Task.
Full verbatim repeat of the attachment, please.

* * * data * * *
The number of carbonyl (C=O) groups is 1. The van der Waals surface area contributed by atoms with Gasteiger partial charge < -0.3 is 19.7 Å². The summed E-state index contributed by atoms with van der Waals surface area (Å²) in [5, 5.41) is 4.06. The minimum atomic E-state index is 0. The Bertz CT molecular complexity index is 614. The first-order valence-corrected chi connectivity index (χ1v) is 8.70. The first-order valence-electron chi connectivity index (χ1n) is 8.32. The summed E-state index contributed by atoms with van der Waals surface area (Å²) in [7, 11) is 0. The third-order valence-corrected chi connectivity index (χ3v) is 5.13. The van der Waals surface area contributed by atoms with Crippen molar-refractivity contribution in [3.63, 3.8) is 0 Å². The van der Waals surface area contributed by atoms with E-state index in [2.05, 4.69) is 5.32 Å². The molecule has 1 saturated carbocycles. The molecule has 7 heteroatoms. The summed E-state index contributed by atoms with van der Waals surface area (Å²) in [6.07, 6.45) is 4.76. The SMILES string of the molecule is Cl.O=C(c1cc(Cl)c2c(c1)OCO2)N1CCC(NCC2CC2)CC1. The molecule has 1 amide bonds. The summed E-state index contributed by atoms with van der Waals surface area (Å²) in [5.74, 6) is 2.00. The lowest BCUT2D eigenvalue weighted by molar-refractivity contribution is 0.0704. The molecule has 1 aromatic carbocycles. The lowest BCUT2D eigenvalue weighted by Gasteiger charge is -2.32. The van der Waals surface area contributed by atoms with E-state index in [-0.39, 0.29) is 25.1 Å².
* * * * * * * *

The number of carbonyl (C=O) groups is 1. The van der Waals surface area contributed by atoms with Gasteiger partial charge < -0.3 is 19.7 Å². The summed E-state index contributed by atoms with van der Waals surface area (Å²) in [5, 5.41) is 4.06. The minimum atomic E-state index is 0. The Bertz CT molecular complexity index is 614. The first-order valence-corrected chi connectivity index (χ1v) is 8.70. The first-order valence-electron chi connectivity index (χ1n) is 8.32. The summed E-state index contributed by atoms with van der Waals surface area (Å²) in [7, 11) is 0. The third-order valence-corrected chi connectivity index (χ3v) is 5.13. The van der Waals surface area contributed by atoms with Crippen molar-refractivity contribution in [3.63, 3.8) is 0 Å². The van der Waals surface area contributed by atoms with E-state index in [2.05, 4.69) is 5.32 Å². The molecule has 1 saturated carbocycles. The molecule has 7 heteroatoms. The summed E-state index contributed by atoms with van der Waals surface area (Å²) in [6.07, 6.45) is 4.76. The SMILES string of the molecule is Cl.O=C(c1cc(Cl)c2c(c1)OCO2)N1CCC(NCC2CC2)CC1. The molecule has 1 amide bonds. The summed E-state index contributed by atoms with van der Waals surface area (Å²) in [5.74, 6) is 2.00. The lowest BCUT2D eigenvalue weighted by molar-refractivity contribution is 0.0704. The molecule has 1 aromatic carbocycles. The lowest BCUT2D eigenvalue weighted by Gasteiger charge is -2.32. The van der Waals surface area contributed by atoms with E-state index in [-0.39, 0.29) is 25.1 Å².